Working With People With A Brain Injury

Working With People With A Brain Injury

6th November, 2015

Sharon Buckland is a Senior Rehabilitation Worker at Headway Cambridgeshire. We asked her: 'What's it like working with patients who have suffered a traumatic brain injury?' This is what she told us...

"The clients who come to our centre in Fulbourn have sustained their brain injuries in a variety of ways – it could be that they have been involved in a road accident or suffered a stroke or infection.

Unfortunately Addenbrooke's Hospital admits 20 people every day with brain injuries and so there is a continuing need for our services. Headway Cambridgeshire provides on-going help for people beyond their initial hospital treatment and rehabilitation.

My job involves running sessions with clients to help them to understand and better manage their injury and its effects on their lives. My focus is very much on promoting empowerment and independence.

I loved the job I had working with children but once I had children of my own I decided I wanted to put my energies into something that would make a real difference in peoples' lives.

At first I thought I wanted to work on the acute stage of the process - when injuries have just been sustained - but quickly realised that I preferred being involved in long- term care because then you are able to experience the ups as well as the downs alongside your clients.

I got a degree in Psychology and a master’s in Cognitive Neuroscience. I started working at Headway Cambridgeshire as a volunteer and after a while was offered a job on the staff.

Because you are working with people for long periods of time you often are the one constant health care professional in their lives and become like an extended family member.

Clients come to Headway because they really want to and it is heartening to see what the place means to them.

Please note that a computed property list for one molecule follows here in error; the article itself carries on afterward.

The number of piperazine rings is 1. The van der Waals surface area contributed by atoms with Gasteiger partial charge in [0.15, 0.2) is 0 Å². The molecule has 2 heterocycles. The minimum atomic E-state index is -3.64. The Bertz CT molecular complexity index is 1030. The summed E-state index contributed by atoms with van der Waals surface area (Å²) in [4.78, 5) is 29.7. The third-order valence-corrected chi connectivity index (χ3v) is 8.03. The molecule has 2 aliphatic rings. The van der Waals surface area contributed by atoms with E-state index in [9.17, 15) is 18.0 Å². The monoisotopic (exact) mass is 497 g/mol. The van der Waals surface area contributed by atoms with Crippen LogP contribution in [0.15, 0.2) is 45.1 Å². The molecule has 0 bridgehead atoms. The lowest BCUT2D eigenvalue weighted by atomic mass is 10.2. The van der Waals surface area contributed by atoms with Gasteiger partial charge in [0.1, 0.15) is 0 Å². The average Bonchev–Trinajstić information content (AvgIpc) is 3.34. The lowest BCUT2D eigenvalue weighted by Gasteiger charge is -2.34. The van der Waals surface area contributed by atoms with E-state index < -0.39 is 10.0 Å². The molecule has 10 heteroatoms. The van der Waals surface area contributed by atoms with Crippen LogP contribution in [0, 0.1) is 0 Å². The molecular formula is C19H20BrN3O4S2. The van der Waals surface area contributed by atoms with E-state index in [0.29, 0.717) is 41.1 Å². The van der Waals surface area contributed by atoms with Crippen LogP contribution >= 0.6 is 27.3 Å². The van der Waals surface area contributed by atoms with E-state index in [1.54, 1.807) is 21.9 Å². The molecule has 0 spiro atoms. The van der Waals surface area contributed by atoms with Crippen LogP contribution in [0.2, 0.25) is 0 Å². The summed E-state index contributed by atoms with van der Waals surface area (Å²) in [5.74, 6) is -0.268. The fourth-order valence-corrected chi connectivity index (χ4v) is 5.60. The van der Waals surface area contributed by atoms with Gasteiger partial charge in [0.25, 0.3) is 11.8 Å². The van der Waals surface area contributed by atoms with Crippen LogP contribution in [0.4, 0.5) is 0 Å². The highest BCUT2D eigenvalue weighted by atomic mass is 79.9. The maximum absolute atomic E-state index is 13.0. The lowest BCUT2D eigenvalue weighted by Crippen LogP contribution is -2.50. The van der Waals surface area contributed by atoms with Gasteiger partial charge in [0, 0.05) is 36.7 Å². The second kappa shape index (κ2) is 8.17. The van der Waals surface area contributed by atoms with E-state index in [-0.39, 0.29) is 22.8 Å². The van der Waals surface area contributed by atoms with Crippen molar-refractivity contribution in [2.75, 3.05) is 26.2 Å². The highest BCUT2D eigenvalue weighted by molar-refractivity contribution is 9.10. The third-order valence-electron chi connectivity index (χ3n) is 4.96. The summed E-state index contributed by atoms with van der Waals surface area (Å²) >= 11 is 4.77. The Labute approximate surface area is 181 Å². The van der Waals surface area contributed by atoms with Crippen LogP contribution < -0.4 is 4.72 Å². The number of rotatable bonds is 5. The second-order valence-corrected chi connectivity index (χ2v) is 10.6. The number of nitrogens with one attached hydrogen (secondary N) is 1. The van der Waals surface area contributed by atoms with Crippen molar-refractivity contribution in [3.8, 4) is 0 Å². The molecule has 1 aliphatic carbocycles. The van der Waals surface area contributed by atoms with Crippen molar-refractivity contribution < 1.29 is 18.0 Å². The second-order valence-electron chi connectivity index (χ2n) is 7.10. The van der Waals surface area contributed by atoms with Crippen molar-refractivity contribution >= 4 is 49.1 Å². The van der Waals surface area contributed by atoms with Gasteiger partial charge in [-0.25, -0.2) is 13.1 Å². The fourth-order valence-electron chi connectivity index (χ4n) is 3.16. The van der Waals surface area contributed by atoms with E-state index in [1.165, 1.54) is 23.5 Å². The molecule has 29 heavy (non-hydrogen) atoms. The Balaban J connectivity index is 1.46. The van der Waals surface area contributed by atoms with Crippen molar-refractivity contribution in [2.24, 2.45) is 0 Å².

Sometimes the changes in people with brain injuries are very subtle and you have to be patient and build on these small shifts and improvements. I have had to learn all sorts of new skills such as how to speak to people who sometimes can't answer me.

We learn over time to communicate in different ways - with a slant of the mouth or an indication of the head and I always treasure these small acts of communication.

Sometimes people don't remember the work that we have done together the week or day before and you have to repeat things over and over again, but this is all part of the process. One day you will see someone singing during a session here at our centre - really joining in with a smile on their face - and it all seems worthwhile. It may only be a moment, but it's a good moment.

My biggest learning curve has been accepting what I can't do. I know now that I won't be able to help everyone and that sometimes things are happening in the lives of my clients over which I have no control.

When you are a student you imagine there will be a solution to everything, but sometimes there just isn't one.

You have to genuinely care to work with people who have been brain injured. You can't fake wanting to help and you need the ability to step back a little and acknowledge that it's about your client's journey and not your own.

The provision for people with brain injuries appears inconsistent to me, with some services available to some people and not to others.

It seems to depend on whom they have on their side and how well they are able to express what is needed. It's frustrating when I hear of people who haven't been able to access Headway's services and have consequently been struggling alone for years.

There just aren't enough resources to spread around to everyone who needs them.

Recently I ran 15 km though mud and over obstacles to raise funds for Headway Cambridgeshire.

My motivation was the desire to do something concrete. There just isn't enough money to do all we want to do. I finished the course, but I was still discovering new bits of mud a week later!

Joining Headway was the best thing that ever happened to me because I have discovered what it is I was always meant to do."

You can read more about Sharon's recent 15 km mud run here.

As a brain injured person it can sometimes be hard to feel positive about your progress but the gym instructor at Headway Cambridgeshire pushes me in the right direction and helps me to feel more enthusiastic about what I am able to achieve and what I might achieve in the future.